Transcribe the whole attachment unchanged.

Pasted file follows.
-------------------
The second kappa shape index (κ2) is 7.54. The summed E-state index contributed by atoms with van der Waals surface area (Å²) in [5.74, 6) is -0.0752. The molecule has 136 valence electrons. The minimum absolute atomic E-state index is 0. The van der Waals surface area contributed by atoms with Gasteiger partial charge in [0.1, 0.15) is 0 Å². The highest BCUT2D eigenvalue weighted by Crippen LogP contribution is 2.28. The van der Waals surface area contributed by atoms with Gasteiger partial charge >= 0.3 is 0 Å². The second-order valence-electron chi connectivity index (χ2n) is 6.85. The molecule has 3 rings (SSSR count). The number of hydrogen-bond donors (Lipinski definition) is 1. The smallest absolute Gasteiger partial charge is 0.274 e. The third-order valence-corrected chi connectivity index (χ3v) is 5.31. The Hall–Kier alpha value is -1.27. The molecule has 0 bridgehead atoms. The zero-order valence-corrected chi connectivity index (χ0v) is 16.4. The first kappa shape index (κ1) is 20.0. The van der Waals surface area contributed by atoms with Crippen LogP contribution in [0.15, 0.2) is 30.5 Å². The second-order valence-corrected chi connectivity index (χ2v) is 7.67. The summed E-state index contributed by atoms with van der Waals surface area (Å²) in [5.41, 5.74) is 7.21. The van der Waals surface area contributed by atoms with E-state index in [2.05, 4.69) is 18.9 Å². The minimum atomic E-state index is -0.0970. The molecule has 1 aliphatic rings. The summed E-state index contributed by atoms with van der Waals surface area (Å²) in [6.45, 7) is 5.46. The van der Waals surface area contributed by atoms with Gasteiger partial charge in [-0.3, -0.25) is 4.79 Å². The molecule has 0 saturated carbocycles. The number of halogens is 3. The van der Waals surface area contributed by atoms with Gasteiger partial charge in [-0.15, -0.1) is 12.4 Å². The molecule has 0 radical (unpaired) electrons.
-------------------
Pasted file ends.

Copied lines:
The second kappa shape index (κ2) is 7.54. The summed E-state index contributed by atoms with van der Waals surface area (Å²) in [5.74, 6) is -0.0752. The molecule has 136 valence electrons. The minimum absolute atomic E-state index is 0. The van der Waals surface area contributed by atoms with Gasteiger partial charge in [0.1, 0.15) is 0 Å². The highest BCUT2D eigenvalue weighted by Crippen LogP contribution is 2.28. The van der Waals surface area contributed by atoms with Gasteiger partial charge >= 0.3 is 0 Å². The second-order valence-electron chi connectivity index (χ2n) is 6.85. The molecule has 3 rings (SSSR count). The number of hydrogen-bond donors (Lipinski definition) is 1. The smallest absolute Gasteiger partial charge is 0.274 e. The third-order valence-corrected chi connectivity index (χ3v) is 5.31. The Hall–Kier alpha value is -1.27. The molecule has 0 bridgehead atoms. The zero-order valence-corrected chi connectivity index (χ0v) is 16.4. The first kappa shape index (κ1) is 20.0. The van der Waals surface area contributed by atoms with Crippen LogP contribution in [0.15, 0.2) is 30.5 Å². The second-order valence-corrected chi connectivity index (χ2v) is 7.67. The summed E-state index contributed by atoms with van der Waals surface area (Å²) in [5.41, 5.74) is 7.21. The van der Waals surface area contributed by atoms with E-state index in [2.05, 4.69) is 18.9 Å². The minimum atomic E-state index is -0.0970. The molecule has 1 aliphatic rings. The summed E-state index contributed by atoms with van der Waals surface area (Å²) in [6.45, 7) is 5.46. The van der Waals surface area contributed by atoms with Gasteiger partial charge in [-0.3, -0.25) is 4.79 Å². The molecule has 0 saturated carbocycles. The number of halogens is 3. The van der Waals surface area contributed by atoms with Gasteiger partial charge in [-0.15, -0.1) is 12.4 Å². The molecule has 0 radical (unpaired) electrons.